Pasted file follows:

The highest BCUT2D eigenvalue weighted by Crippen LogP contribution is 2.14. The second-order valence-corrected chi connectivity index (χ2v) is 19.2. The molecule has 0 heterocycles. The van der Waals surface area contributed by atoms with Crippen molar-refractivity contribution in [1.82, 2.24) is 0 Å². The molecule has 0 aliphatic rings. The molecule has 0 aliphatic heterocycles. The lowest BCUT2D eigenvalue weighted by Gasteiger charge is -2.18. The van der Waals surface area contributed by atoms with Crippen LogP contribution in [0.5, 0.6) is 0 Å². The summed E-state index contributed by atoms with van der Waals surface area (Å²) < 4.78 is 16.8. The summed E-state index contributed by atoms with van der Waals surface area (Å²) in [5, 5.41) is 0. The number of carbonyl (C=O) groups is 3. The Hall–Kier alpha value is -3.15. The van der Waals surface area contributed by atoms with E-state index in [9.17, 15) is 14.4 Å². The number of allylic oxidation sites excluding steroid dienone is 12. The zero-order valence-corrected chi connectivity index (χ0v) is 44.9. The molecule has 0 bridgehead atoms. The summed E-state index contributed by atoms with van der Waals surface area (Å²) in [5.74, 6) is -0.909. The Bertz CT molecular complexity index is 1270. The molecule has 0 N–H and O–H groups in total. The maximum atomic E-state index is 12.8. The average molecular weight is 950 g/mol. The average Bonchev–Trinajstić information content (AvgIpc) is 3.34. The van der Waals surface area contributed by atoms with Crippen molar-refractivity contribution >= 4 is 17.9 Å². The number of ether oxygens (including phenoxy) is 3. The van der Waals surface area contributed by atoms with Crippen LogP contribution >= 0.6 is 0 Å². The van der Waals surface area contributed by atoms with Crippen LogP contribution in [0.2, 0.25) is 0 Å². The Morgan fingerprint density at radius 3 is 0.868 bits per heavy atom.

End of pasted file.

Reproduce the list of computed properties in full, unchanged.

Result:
The highest BCUT2D eigenvalue weighted by Crippen LogP contribution is 2.14. The second-order valence-corrected chi connectivity index (χ2v) is 19.2. The molecule has 0 heterocycles. The van der Waals surface area contributed by atoms with Crippen molar-refractivity contribution in [1.82, 2.24) is 0 Å². The molecule has 0 aliphatic rings. The molecule has 0 aliphatic heterocycles. The lowest BCUT2D eigenvalue weighted by Gasteiger charge is -2.18. The van der Waals surface area contributed by atoms with Crippen LogP contribution in [0.5, 0.6) is 0 Å². The summed E-state index contributed by atoms with van der Waals surface area (Å²) < 4.78 is 16.8. The summed E-state index contributed by atoms with van der Waals surface area (Å²) in [5, 5.41) is 0. The number of carbonyl (C=O) groups is 3. The Hall–Kier alpha value is -3.15. The van der Waals surface area contributed by atoms with E-state index in [9.17, 15) is 14.4 Å². The number of allylic oxidation sites excluding steroid dienone is 12. The zero-order valence-corrected chi connectivity index (χ0v) is 44.9. The molecule has 0 bridgehead atoms. The summed E-state index contributed by atoms with van der Waals surface area (Å²) in [5.74, 6) is -0.909. The Bertz CT molecular complexity index is 1270. The molecule has 0 N–H and O–H groups in total. The maximum atomic E-state index is 12.8. The average molecular weight is 950 g/mol. The average Bonchev–Trinajstić information content (AvgIpc) is 3.34. The van der Waals surface area contributed by atoms with Crippen molar-refractivity contribution >= 4 is 17.9 Å². The number of ether oxygens (including phenoxy) is 3. The van der Waals surface area contributed by atoms with Crippen LogP contribution >= 0.6 is 0 Å². The van der Waals surface area contributed by atoms with Crippen LogP contribution in [0.2, 0.25) is 0 Å². The Morgan fingerprint density at radius 3 is 0.868 bits per heavy atom.